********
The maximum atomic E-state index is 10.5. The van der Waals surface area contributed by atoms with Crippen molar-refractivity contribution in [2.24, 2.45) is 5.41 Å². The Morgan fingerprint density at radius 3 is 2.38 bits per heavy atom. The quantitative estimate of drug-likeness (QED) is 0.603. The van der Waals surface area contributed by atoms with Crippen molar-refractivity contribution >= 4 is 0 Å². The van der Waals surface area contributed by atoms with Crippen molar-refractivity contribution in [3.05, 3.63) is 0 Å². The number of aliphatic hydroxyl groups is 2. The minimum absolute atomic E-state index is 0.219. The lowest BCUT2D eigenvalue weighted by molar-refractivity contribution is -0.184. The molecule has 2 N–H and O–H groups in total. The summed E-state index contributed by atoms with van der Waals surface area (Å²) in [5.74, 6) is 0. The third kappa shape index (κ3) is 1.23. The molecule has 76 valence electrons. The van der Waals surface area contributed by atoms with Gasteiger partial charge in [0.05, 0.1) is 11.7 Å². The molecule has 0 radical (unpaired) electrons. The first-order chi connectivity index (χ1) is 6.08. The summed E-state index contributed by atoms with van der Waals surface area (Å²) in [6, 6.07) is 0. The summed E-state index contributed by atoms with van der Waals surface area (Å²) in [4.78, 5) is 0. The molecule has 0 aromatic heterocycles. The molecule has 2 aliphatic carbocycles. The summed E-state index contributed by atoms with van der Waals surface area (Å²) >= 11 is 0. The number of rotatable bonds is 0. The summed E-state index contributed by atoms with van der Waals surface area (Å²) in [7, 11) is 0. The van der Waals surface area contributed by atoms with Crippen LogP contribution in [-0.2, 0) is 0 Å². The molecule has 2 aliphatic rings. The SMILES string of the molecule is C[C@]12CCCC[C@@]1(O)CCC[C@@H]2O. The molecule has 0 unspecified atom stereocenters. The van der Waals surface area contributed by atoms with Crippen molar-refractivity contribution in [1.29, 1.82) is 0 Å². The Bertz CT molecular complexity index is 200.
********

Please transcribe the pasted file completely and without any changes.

The maximum atomic E-state index is 10.5. The van der Waals surface area contributed by atoms with Crippen molar-refractivity contribution in [2.24, 2.45) is 5.41 Å². The Morgan fingerprint density at radius 3 is 2.38 bits per heavy atom. The quantitative estimate of drug-likeness (QED) is 0.603. The van der Waals surface area contributed by atoms with Crippen molar-refractivity contribution >= 4 is 0 Å². The van der Waals surface area contributed by atoms with Crippen molar-refractivity contribution in [3.05, 3.63) is 0 Å². The number of aliphatic hydroxyl groups is 2. The minimum absolute atomic E-state index is 0.219. The lowest BCUT2D eigenvalue weighted by molar-refractivity contribution is -0.184. The molecule has 2 N–H and O–H groups in total. The summed E-state index contributed by atoms with van der Waals surface area (Å²) in [5.74, 6) is 0. The third kappa shape index (κ3) is 1.23. The molecule has 76 valence electrons. The van der Waals surface area contributed by atoms with Gasteiger partial charge in [0.05, 0.1) is 11.7 Å². The molecule has 0 radical (unpaired) electrons. The first-order chi connectivity index (χ1) is 6.08. The summed E-state index contributed by atoms with van der Waals surface area (Å²) in [6, 6.07) is 0. The summed E-state index contributed by atoms with van der Waals surface area (Å²) in [4.78, 5) is 0. The molecule has 0 aromatic heterocycles. The molecule has 2 aliphatic carbocycles. The summed E-state index contributed by atoms with van der Waals surface area (Å²) >= 11 is 0. The number of rotatable bonds is 0. The summed E-state index contributed by atoms with van der Waals surface area (Å²) in [7, 11) is 0. The van der Waals surface area contributed by atoms with Crippen LogP contribution in [-0.2, 0) is 0 Å². The molecule has 2 aliphatic rings. The SMILES string of the molecule is C[C@]12CCCC[C@@]1(O)CCC[C@@H]2O. The molecule has 0 unspecified atom stereocenters. The van der Waals surface area contributed by atoms with Crippen molar-refractivity contribution in [1.29, 1.82) is 0 Å². The Bertz CT molecular complexity index is 200.